The real reason why the Manawa sailors
have such confidence In Argo is because of
Its showing against Manawa. Manawa is
a Jones & Laborda boat and Jones & La
borde are considered to be the best build
ers of boats of this class In all of the
country covered by the Inland Lakes
Yachting association. For five years they
have built the winner of the Class A
races and, when they built Manawa, it
was expected had turned out another mas
terpiece. But Argo, home built and home
planned, outsailed her from the start.
In a heavy wind there waa no comparison
between the two boats, and in a light
breeze Manawa did not greatly surpass
Argo In sailing qualities. From the very
start and all through this season Argo
has been the boat on Manawa and it was
generally conceded almost from the start
that she would be the boat to be sent to
Oshkosh. With a light breeze she will
hardly win, and with the heavy wind It
should be certain that Argo should win.
However, Lake Winnebago is a far larger
lake than Manawa. It Is thirty miles
long and twelve wide. The waves In heavy
wather will be higher and the blunt nose
of Argo may dip under. If It does Che will
not be able to win in heavy weather either.
But all of this Is mere guess work. Argo
Is a good boat, the best on Lake Manawa,
and she la certain to be in the racing at
Oshkosh, If not one of the winners.
Lew Clarke, captain of the boat, is prob
ably the best sailor on the lake and he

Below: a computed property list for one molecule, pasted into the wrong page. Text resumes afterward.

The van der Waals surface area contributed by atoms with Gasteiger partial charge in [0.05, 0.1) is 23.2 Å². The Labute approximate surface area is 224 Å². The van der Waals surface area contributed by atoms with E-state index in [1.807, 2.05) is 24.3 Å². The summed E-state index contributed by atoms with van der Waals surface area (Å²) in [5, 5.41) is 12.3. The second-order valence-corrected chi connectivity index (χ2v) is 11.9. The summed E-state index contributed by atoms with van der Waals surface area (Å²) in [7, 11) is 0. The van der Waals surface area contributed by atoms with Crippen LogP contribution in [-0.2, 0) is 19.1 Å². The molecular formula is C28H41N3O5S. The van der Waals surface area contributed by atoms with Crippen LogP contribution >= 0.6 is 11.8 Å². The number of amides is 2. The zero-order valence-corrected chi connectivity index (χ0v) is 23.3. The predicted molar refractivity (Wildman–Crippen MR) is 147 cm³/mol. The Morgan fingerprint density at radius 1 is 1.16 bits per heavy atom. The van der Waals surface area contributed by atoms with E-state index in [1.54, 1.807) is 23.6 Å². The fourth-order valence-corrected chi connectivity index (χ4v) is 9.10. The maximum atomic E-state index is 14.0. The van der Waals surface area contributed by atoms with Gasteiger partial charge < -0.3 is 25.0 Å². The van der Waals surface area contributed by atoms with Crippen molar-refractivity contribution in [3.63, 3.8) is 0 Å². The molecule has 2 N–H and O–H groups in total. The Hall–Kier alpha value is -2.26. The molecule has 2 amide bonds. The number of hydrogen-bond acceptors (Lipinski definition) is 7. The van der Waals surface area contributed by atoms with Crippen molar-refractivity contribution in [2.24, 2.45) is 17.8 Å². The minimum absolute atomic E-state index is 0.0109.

knows Argo's every point. What can be
gotten out of her he will get. The other
two of the crew are Al Stevens and John
McAllister, while Arthur and Paul Cooley
and Jim Wallace have gone with thera and
may change about with some of the crew
before the race. Argo really needs four
men te sail her and an attempt will be
made to have them allow her to carry 25
pounds Instead of 40). With this sxtra
BowHtig Alleys
BltZtst-Brlghsst Best.
1313-15 Harney Street
tnid all terns al
diseases of men
It ) ara eapeiriftacs, il
tears Is Oman. at, 44
uwi cur4. Haltabls, su
cMlul. Curs srattett.
f.hargt low. Trtait
tr nail. Csll r writ,
box tki. Offlra svar III .
:tk St.. OMAHA. MBS.
twenty-flve pounds the crew could be
selected so that she would have four men.
In Class B there will probably be twenty
boats sailing against Argo and many of
them will be crack boats and the men In
their crews are all experienced In the work
of sailing on just such Iskes as Winnebago
so that Argo's task is far from being an
easy one.
The delegates to the meeting of the as
sociation at Oshkosh are John McAllister
Arthur Cooley and Jim Wallace.
On Manawa the bulk of the races have
fallen to Argo this year and she has won
the June series, the club series, which
takes the Lindsay cup, and has two In the
holiday scries, practically assuring that to
it. In the challenge cup series Argo has been
badly out of It, not having a point, while
Manawa leads with eight points, the'
Andover Ave, and Xenla three. Next year
the club will form g syndicate and build one
class A boat for the Oshkosh regatta, while
a second class A boat may be built by
private enterprise. It Is expected that the
Council Bluffs Rowing association will
be made a member of the
association and four boats
Oshkosh. While this Is the
tentlon much depends on the ahoyy?
by Argo.
isoclatlon will '
the Inland j
ts will b